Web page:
Match Referee Mike Procter on Monday lauded the visiting Indian team for dropping charges against Australian spinner Brad Hogg.
"It was a magnificent gesture by the Indians," said Procter after the tourists dropped a racial abuse allegation against Hogg.
The hearing of Hogg, scheduled for the evening, ended in a stunning manner when Indians dropped the charge despite believing in themselves that they had a sure winner on their hands.
Hogg was accused by the Indians for abusing Indian captain and vice captain Anil Kumble and Mahendra Singh Dhoni on the fifth afternoon of the Sydney Test last week.
Meanwhile, Hogg himself was relieved that the charge hadn't been pursued against him.
"It's a kind gesture by the Indian team and it's much appreciated by myself and the Australian cricket team," said the spinner.
The tourists hope this goodwill gesture will help them in the case of Harbhajan Singh whose appeal to overturn the three-match ban, for allegedly racially abusing Andrew Symonds, is still pending.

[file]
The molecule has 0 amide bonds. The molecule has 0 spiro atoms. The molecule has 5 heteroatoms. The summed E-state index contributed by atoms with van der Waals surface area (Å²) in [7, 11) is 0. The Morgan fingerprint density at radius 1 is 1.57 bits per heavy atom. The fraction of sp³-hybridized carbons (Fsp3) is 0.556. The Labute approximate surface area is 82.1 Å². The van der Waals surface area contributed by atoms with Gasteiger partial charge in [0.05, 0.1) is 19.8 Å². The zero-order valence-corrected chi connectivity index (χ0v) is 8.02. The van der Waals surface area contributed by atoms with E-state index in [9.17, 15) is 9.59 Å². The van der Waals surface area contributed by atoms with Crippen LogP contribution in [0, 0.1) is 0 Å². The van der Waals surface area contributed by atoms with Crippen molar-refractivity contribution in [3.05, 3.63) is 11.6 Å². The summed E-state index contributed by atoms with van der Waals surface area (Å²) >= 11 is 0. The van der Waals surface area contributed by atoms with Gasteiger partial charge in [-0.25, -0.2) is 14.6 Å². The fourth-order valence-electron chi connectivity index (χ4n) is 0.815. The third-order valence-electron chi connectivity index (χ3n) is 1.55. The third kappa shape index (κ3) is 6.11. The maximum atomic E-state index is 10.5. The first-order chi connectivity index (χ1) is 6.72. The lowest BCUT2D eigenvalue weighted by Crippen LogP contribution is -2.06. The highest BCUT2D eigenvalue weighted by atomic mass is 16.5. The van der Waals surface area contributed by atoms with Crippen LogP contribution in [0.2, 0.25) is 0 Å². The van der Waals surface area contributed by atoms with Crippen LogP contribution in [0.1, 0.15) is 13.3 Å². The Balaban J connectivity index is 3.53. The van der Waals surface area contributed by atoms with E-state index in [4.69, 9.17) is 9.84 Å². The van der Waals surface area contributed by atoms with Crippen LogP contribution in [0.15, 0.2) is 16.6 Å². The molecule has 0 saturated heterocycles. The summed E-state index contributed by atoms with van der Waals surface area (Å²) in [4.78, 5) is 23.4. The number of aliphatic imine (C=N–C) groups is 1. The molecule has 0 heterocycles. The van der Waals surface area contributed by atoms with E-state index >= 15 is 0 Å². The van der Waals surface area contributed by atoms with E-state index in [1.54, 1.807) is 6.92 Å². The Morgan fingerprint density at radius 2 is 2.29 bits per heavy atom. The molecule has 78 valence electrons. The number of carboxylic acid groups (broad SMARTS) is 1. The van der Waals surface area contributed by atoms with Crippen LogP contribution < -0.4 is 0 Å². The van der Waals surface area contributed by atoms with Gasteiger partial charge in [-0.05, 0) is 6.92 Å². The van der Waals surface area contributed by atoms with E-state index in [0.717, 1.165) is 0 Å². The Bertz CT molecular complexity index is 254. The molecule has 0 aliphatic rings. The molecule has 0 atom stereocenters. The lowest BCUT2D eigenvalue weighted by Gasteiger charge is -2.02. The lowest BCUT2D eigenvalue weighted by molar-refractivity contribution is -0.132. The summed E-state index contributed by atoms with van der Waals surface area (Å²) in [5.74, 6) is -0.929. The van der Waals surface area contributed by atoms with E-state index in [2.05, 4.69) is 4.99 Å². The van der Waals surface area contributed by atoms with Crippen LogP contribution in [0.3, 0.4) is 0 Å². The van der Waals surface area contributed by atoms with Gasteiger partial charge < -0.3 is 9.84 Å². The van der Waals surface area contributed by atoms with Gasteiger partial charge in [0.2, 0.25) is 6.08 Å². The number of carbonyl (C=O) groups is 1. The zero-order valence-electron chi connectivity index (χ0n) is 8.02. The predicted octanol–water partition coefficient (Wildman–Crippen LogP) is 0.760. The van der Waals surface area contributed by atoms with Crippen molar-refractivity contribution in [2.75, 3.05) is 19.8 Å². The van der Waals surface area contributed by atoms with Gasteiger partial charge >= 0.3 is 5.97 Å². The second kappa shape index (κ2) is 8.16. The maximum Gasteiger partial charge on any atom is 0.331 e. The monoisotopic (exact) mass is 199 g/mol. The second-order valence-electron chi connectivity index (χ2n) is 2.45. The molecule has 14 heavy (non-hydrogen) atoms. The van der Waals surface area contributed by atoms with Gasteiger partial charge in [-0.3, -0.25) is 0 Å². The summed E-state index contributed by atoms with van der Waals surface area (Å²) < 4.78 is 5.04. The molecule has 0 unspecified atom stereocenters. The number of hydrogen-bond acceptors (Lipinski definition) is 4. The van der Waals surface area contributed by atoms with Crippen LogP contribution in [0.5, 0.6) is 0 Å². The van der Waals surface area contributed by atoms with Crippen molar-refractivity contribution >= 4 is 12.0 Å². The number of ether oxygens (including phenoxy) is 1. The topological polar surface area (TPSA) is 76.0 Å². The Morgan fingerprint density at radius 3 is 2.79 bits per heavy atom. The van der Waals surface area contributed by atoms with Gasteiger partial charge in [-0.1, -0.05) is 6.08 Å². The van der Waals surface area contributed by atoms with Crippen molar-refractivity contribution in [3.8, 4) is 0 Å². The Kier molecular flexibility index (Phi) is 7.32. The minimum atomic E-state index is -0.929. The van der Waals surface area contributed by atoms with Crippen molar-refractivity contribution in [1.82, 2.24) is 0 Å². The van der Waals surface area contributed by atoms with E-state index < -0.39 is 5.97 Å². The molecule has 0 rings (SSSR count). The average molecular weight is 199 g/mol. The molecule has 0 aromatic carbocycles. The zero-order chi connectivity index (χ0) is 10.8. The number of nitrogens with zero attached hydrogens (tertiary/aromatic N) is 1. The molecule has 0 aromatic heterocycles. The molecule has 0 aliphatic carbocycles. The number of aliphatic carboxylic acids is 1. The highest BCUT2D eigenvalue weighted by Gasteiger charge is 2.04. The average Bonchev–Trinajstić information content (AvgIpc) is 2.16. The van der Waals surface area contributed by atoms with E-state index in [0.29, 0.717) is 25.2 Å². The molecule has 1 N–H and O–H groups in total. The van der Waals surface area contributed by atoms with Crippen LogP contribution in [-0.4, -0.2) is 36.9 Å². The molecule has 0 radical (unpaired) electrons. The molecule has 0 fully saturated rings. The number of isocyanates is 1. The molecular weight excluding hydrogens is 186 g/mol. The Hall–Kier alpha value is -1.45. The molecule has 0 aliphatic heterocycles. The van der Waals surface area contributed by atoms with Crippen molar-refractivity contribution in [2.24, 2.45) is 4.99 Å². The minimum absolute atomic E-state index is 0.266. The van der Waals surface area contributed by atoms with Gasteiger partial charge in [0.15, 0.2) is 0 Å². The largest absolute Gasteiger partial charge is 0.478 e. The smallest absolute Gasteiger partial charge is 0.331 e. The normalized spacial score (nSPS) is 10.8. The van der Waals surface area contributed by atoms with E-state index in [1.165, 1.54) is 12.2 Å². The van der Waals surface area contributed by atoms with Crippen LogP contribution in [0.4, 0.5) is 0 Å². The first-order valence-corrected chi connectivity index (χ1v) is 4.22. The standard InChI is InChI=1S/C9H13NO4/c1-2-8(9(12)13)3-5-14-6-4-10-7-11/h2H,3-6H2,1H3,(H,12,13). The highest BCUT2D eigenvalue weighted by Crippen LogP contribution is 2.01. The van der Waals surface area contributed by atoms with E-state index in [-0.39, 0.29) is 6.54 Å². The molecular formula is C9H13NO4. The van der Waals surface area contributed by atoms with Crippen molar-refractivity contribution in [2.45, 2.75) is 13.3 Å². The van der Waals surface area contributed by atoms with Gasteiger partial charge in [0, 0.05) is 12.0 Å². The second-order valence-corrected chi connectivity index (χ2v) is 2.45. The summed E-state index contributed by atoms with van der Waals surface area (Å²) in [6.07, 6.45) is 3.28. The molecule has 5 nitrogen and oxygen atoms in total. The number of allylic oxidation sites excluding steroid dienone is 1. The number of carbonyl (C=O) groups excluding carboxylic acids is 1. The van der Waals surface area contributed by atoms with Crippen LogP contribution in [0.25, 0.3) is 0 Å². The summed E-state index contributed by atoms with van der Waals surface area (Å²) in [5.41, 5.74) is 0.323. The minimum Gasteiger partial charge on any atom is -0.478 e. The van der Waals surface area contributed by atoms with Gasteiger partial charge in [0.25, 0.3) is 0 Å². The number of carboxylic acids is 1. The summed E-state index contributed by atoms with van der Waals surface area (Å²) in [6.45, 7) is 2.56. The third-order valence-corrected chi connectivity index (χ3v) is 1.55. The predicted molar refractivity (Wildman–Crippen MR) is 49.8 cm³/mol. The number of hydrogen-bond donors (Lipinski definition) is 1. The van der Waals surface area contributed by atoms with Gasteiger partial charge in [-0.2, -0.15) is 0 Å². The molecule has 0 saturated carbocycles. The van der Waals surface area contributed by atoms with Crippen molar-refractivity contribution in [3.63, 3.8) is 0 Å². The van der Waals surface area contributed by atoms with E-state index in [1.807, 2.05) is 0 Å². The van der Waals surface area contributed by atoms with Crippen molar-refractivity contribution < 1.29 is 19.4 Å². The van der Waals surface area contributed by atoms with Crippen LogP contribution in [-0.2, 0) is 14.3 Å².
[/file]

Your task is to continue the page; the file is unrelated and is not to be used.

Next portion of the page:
Chief match referee Ranjan Madugalle, however, wasn't sure if the Australians can drop the case against Harbhajan in a similar manner the Indians have done against Hogg.
"Technically, no," said Madugalle, when asked about the possibility.
The Indians had roped in Sourav Ganguly as a witness of the aborted hearing who, despite suffering from high fever, had presented himself for the meeting which never took place.
India captain Anil Kumble said no individual was bigger than the game and his team decided to drop the charges for the sake of the series.
"We made the complaint against Hogg in the heat of the moment and we decided to withdraw it," he said.
"We approached the board today and they gave us permission to do so because we decided to move forward," Kumble said.